6 comments:

  1. I get where you're coming from. I also get where the haters are coming from. Let me try to get you to understand each other.

    All the code in the examples you've shown is boilerplate. Boilerplate *is* a code smell. Think about it - if you have to write that code for each ViewModel there's a massive amount of code duplication going on. We all know DRY is a good aim for any software application.

    Then again - as you point out you *can't* avoid this boilerplate.

    The conclusion - #regions hide a code smell built in to the very technology itself. It's similar to the story of a patient who tells the doctor "My hand hurts when I do this". "Don't do it!".

    With current technology #regions are unavoidable but they're still a code smell. Come to think of it, I can think of many features of a typical codebase that fall into the same category.

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    1. Hello. Thanks for leaving an insightful reply! You've got a very convincing argument so I'd like to take the time to address it. But first, I'd like to ask for a clarification: You agree the "boilerplate" you refer to is unavoidable, yet you still advocate against the use of #regions?

      My opinion on this matter is as follows: Essentially, much design patterns will end up having a similar duplication in the way you state it. This is fundamentally unavoidable as the design pattern opt to create a general reusable solution to a problem by separating the concerns (In this case, that would be UI, logic, state) and by adhering to the single responsibility principle.

      A lot of the so-called boilerplate code aims to set up a very dynamic and flexible foundation for the application. If you are making a large application that requires a lot of maintenance, this boilerplate code is what's going to save you down the line.

      So by the generally accepted definition of code smell, I can agree that the usage of regions here technically can be hiding a code smell but I think the gains for doing so is simply too much to overlook.

      Just to not misrepresent myself from the post: I'm not attempting to strongly advocate the usage of regions - I believe #regions should be the exception, not the rule.

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    2. By the way.. correct me if I'm wrong.. but are you Jeff Atwood? Apologies in advance if I'm mistaken.

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    3. No, not Jeff Atwood - just some Jacques Frenkel. No need to apologise either.

      Anyway, let me clarify what I said. I'm not advocating against #regions if you're using any technology currently available. My point is that the technology is deficient and this deficiency is forcing us to use constructs that smell.

      To apply this to the use of #regions and boilerplate code in general. You say "Essentially, much design patterns will end up having a similar duplication in the way you state it. This is fundamentally unavoidable as the design pattern opt to create a general reusable solution". (I know I've cut the quote in mid-sentence. It seems to me that the important part ends there.)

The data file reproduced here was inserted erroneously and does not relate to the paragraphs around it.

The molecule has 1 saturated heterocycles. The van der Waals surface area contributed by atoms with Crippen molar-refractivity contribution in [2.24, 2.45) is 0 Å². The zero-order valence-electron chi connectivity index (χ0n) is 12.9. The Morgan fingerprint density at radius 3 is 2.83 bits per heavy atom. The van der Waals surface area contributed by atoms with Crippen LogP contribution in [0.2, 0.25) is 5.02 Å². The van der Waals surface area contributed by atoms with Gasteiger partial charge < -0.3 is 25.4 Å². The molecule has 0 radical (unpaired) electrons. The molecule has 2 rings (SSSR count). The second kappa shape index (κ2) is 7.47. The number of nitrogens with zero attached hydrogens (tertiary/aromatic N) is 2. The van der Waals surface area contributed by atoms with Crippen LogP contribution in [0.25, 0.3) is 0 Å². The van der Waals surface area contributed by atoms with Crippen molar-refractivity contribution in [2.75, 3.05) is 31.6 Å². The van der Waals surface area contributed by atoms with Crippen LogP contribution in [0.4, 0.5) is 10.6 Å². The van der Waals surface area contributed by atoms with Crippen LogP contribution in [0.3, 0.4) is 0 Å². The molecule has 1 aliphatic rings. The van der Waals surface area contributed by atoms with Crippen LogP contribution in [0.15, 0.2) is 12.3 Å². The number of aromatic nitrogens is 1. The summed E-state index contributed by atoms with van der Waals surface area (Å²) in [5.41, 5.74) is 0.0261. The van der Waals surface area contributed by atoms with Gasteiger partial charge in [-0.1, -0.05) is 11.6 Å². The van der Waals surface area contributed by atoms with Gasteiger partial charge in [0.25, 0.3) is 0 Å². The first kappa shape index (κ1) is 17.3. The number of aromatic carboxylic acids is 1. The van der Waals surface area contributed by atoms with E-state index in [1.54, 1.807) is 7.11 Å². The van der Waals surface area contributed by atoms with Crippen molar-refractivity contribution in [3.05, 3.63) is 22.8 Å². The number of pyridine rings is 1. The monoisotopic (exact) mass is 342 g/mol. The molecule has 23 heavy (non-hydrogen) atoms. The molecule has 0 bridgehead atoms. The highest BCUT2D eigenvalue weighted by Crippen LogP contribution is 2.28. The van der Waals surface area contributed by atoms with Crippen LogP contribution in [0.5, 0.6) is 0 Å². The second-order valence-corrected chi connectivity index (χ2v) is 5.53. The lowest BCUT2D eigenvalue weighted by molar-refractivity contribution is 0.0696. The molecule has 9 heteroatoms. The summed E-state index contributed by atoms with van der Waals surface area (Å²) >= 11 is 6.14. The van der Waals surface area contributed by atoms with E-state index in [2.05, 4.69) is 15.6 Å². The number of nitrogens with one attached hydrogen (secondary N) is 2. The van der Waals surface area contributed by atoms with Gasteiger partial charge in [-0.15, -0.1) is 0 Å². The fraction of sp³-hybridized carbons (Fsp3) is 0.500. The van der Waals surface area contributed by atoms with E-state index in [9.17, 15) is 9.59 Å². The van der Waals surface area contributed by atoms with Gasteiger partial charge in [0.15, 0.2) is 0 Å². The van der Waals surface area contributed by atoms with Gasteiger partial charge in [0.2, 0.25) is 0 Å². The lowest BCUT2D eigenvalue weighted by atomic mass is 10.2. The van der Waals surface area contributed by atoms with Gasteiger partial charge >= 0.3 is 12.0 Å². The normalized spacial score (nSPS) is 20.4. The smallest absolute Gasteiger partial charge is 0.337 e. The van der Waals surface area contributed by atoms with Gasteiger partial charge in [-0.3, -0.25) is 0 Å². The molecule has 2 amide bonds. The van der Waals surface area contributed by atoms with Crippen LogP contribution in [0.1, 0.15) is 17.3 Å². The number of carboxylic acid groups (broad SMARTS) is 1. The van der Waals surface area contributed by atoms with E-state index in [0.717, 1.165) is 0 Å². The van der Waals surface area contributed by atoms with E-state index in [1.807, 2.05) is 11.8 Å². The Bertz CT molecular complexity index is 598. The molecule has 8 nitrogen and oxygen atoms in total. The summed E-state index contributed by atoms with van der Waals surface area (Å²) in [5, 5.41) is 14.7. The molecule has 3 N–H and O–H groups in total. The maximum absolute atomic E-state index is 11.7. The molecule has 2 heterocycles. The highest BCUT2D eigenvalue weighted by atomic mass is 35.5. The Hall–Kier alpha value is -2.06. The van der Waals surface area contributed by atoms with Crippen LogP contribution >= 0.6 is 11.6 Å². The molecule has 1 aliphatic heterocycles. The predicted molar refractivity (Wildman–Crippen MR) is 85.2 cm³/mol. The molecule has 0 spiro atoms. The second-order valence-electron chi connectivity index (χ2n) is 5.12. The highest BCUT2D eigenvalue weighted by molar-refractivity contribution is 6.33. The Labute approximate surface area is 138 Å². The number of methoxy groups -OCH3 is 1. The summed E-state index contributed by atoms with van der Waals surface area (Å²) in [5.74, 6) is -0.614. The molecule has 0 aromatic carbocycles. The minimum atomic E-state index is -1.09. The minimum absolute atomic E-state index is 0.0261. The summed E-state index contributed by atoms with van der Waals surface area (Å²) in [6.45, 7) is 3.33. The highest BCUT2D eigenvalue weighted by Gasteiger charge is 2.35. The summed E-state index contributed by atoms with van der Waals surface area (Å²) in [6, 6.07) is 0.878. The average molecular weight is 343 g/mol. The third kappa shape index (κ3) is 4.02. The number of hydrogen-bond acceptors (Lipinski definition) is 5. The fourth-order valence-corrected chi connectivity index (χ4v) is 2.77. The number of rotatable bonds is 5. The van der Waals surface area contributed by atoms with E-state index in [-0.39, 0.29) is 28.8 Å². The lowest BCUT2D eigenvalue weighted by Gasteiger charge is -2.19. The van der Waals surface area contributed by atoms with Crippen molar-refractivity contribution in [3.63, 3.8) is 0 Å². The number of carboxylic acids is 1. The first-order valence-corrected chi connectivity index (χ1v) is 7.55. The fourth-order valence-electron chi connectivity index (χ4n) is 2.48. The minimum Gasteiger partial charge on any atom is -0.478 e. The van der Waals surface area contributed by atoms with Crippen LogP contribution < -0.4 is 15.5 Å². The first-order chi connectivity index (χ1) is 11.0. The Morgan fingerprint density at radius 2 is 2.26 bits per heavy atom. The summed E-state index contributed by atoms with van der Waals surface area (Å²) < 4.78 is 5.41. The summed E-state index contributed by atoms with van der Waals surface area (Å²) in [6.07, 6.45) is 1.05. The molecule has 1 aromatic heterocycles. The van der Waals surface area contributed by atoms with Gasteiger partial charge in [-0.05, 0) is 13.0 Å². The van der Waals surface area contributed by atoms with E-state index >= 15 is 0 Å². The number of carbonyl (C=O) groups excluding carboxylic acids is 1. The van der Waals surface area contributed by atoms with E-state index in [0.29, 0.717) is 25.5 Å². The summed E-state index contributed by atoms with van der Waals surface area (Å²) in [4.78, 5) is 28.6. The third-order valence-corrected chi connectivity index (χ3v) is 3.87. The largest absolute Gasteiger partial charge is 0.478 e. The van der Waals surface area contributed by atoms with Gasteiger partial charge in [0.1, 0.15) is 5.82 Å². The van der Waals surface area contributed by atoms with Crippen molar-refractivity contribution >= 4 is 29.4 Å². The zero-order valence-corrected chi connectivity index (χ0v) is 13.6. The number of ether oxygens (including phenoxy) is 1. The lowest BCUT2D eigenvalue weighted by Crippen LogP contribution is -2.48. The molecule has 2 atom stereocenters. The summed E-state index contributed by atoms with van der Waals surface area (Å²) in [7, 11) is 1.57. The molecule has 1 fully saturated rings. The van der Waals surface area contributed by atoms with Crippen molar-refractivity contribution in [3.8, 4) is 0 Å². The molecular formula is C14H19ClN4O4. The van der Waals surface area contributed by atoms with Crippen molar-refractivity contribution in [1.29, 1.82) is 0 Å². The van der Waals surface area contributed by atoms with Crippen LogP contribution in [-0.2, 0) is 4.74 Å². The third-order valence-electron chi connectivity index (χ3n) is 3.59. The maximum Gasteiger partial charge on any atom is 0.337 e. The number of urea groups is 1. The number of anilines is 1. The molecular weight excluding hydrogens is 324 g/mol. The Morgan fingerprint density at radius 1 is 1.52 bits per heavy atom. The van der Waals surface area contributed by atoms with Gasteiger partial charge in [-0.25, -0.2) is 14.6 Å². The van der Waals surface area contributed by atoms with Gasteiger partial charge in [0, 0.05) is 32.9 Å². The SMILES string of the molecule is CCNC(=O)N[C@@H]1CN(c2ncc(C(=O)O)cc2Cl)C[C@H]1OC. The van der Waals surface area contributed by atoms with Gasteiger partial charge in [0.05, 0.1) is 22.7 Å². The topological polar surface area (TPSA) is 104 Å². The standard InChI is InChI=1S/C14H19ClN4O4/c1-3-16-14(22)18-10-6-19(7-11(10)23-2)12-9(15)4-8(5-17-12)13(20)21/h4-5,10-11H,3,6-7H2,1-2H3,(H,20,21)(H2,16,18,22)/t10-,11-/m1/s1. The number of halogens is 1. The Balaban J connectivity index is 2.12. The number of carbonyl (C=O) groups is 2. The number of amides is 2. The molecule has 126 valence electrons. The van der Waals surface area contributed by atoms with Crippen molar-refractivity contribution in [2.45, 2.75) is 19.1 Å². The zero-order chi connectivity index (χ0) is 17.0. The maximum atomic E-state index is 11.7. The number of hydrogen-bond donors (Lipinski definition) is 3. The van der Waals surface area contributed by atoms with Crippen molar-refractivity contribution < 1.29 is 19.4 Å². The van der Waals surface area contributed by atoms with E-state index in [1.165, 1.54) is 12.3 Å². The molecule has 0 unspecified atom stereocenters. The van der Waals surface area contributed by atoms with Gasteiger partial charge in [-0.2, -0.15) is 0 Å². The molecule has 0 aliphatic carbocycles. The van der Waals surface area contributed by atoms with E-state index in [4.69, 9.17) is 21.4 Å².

If the design pattern was truly reusable, it would only have to be coded once and then called in the same way any method is called, with suitable arguments being passed to customize behavior to the caller's need.

      The reason this can't be done is the lack of strong enough flexibility inherent in all existing programming languages. The only way you are able to customize the behavior is by rewriting substantial portions of the block of code. If you do this for method overloads where your language can help you avoid it, you will horrify a decent programmer. It is reasonable to expect his horror to extend to cases where your language forces you into this path.

      Whether an alternative means of programming that would provide the necessary flexibility is possible is an interesting question. My personal opinion is that the answer is yes. But even if you disagree, you should see why #regions provoke the reaction they do.

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    4. I don't think I tied my argument back to the specific issue of #regions. I'll do so now.

      When you hide code in a #region you're saying - nothing important over here, this should really work based on the other stuff you see.

      In that case you should be asking - so why does the code exist at all. It should have been factored out as I described in the previous post. In fact, in some cases it *could* have been factored out. Distinguishing these cases from the unavoidable ones can sometimes be extremely subtle.

      There's also the use of #regions to organize horrendously bloated code but I don't think we were ever talking about that.